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film

Stan Brakhage

STAN BRAKHAGE’S IMPORTANCE to avant-garde film cannot be overestimated, for this protean creator of some 350 works in a career spanning half a century taught us how to experience—and not just watch—film itself. His aesthetic ambitions were always large: “To search for human visual realities,” he writes in his seminal book Metaphors on Vision (1963), “man must, as in all other homo motivation, transcend the original physical restrictions and inherit worlds of eyes.” For Brakhage, art, in whatever form, makes manifest one’s being in the world, a world that still remains to be discovered.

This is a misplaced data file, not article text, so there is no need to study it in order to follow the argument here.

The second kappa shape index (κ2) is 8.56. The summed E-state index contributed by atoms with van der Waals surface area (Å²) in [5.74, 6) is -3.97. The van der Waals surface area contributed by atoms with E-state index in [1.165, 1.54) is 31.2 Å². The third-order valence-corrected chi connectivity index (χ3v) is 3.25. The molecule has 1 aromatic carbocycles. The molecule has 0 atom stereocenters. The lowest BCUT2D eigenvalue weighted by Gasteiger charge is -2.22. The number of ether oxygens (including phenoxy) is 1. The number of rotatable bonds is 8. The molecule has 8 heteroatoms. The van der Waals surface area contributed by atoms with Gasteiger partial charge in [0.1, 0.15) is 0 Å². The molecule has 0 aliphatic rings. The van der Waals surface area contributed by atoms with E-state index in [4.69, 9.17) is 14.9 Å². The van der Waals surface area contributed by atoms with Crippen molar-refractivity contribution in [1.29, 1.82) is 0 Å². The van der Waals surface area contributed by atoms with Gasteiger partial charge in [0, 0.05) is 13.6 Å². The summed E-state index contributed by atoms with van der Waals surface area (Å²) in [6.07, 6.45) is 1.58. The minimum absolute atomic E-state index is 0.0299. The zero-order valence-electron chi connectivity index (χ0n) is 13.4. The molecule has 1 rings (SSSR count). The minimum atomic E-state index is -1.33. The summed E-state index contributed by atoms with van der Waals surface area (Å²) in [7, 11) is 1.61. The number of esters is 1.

Criterion has released a second volume of By Brakhage, a companion to the set released in 2003 of twenty-six of the filmmaker’s masterworks, and both volumes will be presented together in Blu-ray. The increased availability of this material serves, one hopes, to expose more and more people to Brakhage’s

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